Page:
NAR Bifurcation Position Is a Good Thing
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I reread last week’s post in Appraiserville: “NAR Real Property Valuation Committee Issues Position On Bifurcation” and felt I left the reader hanging with this incomplete thought:
But I don’t want our industry to think:
There, we’ve addressed and resolved the threat to appraisers and more importantly, the public trust.
After marinating in this topic, I believe the more accurate way to think of this new NAR policy position is this:
One of the largest residential real estate trade groups (NAR) developed an appraisal policy on a controversial appraisal topic: bifurcations. Appraisers have been battling the implementation of bifurcation for several years, largely on the misrepresentation of future providers of such services such as AMCs and future users of this service, such as banks. Bifurcations may have some very limited uses, but I object to portraying it as an industry-wide replacement for full appraisals. Bifurcations are much less accurate, more expensive, and slower to complete. But other than that, they’re awesome.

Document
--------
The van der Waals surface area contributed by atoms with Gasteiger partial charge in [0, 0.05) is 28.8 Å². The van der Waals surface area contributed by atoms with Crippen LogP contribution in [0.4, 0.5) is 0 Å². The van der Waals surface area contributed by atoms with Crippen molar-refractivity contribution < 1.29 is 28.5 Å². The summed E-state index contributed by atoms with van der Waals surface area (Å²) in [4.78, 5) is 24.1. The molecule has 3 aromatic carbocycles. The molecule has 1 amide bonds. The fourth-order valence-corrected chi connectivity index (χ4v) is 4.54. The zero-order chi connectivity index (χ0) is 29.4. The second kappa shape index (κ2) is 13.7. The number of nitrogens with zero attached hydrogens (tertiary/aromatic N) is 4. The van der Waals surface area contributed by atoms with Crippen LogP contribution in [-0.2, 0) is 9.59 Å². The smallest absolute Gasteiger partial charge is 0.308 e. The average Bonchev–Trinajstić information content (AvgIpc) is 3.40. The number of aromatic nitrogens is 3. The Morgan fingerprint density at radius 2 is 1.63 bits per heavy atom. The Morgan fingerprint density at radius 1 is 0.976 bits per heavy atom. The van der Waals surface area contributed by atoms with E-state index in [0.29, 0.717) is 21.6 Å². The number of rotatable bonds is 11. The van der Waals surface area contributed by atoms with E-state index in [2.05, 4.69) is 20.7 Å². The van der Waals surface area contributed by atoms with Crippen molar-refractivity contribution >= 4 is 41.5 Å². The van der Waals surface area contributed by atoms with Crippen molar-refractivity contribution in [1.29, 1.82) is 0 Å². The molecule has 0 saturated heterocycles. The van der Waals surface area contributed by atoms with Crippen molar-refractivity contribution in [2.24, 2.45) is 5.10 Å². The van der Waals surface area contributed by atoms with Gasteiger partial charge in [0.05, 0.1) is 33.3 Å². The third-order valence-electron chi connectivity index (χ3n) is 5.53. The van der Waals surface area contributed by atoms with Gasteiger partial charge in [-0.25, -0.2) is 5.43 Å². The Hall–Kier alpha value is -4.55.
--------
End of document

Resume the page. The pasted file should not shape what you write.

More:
Regulators like FHFA reach out to groups like NAR to get feedback on controversial proposals for policies like this. Now one of the largest residential real estate trade groups with about 400 lawyers will be pushing this policy through all their channels, and that is a good thing for the appraisal industry. Groupthink has been steered to the appraiser’s way of seeing the world, the last protector left in the mortgage process to protect the public trust.